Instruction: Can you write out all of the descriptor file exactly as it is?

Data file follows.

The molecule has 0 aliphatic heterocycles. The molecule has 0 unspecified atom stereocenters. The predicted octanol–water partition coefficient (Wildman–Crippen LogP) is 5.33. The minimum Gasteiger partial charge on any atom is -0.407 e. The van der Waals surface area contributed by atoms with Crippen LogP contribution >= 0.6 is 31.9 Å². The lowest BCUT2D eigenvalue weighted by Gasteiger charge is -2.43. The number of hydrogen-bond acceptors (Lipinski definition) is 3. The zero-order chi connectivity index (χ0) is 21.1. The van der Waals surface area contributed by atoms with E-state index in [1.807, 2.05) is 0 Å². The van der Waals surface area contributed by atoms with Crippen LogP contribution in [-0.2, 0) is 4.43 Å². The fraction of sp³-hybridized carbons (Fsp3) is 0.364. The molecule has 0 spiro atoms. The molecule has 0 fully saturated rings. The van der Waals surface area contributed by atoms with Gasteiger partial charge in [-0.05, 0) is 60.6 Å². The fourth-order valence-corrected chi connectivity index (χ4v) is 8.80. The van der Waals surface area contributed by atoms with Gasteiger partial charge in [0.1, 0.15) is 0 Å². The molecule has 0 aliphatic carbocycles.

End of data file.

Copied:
The molecule has 0 aliphatic heterocycles. The molecule has 0 unspecified atom stereocenters. The predicted octanol–water partition coefficient (Wildman–Crippen LogP) is 5.33. The minimum Gasteiger partial charge on any atom is -0.407 e. The van der Waals surface area contributed by atoms with Crippen LogP contribution >= 0.6 is 31.9 Å². The lowest BCUT2D eigenvalue weighted by Gasteiger charge is -2.43. The number of hydrogen-bond acceptors (Lipinski definition) is 3. The zero-order chi connectivity index (χ0) is 21.1. The van der Waals surface area contributed by atoms with E-state index in [1.807, 2.05) is 0 Å². The van der Waals surface area contributed by atoms with Crippen LogP contribution in [-0.2, 0) is 4.43 Å². The fraction of sp³-hybridized carbons (Fsp3) is 0.364. The molecule has 0 spiro atoms. The molecule has 0 fully saturated rings. The van der Waals surface area contributed by atoms with Gasteiger partial charge in [-0.05, 0) is 60.6 Å². The fourth-order valence-corrected chi connectivity index (χ4v) is 8.80. The van der Waals surface area contributed by atoms with Gasteiger partial charge in [0.1, 0.15) is 0 Å². The molecule has 0 aliphatic carbocycles.